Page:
My personal crib sheet for equity incentive instruments in French startups

My personal crib sheet for equity incentive instruments in French startups

As venture investors, we favor equity compensation in our portfolio companies for two primary reasons:

i) improved alignment between employees and shareholders toward company success; and

ii) the affordability of employing strong, driven people without an unwieldy up-front cash outlay.

For investors unfamiliar with the intricacies of French regulation, granting equity in a French startup can seem daunting. Moreover, the official rules — and even the application of those rules — are in frequent flux. Foreign investors need not be discouraged, however. Granting equity to startup employees and directors is not impossible in France. Thanks to the recently voted Macron Law, one such equity instrument — free shares — has become more straightforward.

For my own reference, I’ve compiled a table summarizing the current state of affairs governing the most prominent equity incentive instruments in France (which I’m happy to share as a service to readers of this blog).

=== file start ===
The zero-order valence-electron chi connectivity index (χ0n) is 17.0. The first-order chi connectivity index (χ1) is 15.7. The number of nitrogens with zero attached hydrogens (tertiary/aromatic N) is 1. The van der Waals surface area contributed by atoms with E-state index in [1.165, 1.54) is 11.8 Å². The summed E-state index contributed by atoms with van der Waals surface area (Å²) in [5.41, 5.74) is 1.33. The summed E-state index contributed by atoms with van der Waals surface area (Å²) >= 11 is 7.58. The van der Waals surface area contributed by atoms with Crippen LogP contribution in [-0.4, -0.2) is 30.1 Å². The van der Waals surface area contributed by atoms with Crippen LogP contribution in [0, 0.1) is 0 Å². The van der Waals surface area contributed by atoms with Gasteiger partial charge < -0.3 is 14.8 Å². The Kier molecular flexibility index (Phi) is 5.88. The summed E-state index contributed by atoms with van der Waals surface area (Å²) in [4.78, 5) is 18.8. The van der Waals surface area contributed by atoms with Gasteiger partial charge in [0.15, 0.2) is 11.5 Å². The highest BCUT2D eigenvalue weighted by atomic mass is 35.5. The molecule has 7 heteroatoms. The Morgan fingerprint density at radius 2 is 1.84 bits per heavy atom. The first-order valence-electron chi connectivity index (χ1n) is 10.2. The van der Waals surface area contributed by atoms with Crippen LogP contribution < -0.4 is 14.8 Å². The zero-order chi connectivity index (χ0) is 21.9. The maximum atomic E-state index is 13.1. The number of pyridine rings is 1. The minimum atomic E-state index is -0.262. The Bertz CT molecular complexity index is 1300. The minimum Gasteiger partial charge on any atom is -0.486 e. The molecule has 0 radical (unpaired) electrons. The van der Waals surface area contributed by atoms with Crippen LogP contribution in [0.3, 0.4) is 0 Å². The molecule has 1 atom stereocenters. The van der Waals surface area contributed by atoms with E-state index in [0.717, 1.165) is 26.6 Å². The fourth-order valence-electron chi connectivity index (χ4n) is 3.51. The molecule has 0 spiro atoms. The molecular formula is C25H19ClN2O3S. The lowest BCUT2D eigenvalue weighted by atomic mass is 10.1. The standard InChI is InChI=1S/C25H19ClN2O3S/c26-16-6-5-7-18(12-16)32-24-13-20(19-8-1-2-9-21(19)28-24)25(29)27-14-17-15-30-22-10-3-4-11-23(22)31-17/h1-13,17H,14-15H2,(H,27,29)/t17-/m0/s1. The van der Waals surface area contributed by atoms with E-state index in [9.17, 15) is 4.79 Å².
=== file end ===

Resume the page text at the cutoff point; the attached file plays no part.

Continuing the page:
Four basic equity incentive instruments exist for French startups:

  1. Options
  2. Free shares
  3. BSPCE – bons de souscription de parts de créateur d’entreprise) – I’ll call them “Founder Warrants”
  4. BSA – bons de souscription d’actions – I’ll call them “Investor Warrants”

Of course, more esoteric methods exist, such as creating a custom share class with certain rights, but the above four tools represent the basic building blocks.

Each of the four instruments carry a range of advantages, disadvantages, and eligibility constraints. I’ve deliberately excluded stock options from my chart because their fiscal complexity renders them almost universally inferior to any one of the other instruments in the context of French startups. The clarified tax treatment of free shares slightly alters my calculus that I had explained previously (the comments section contains some good insight from other VC practitioners as well), though my preferred starting point remains the BSPCE when feasible.

So here below is my own reference table to consult at your own leisure (or peril), with the customary caveat that your mileage may vary. [Note: If anyone would like to design a fancy infographic of this, you will earn my admiration.]

In a future post I’ll expand on some of the lessons I’ve learned over the years on setting remuneration structures in venture-backed startups across Europe.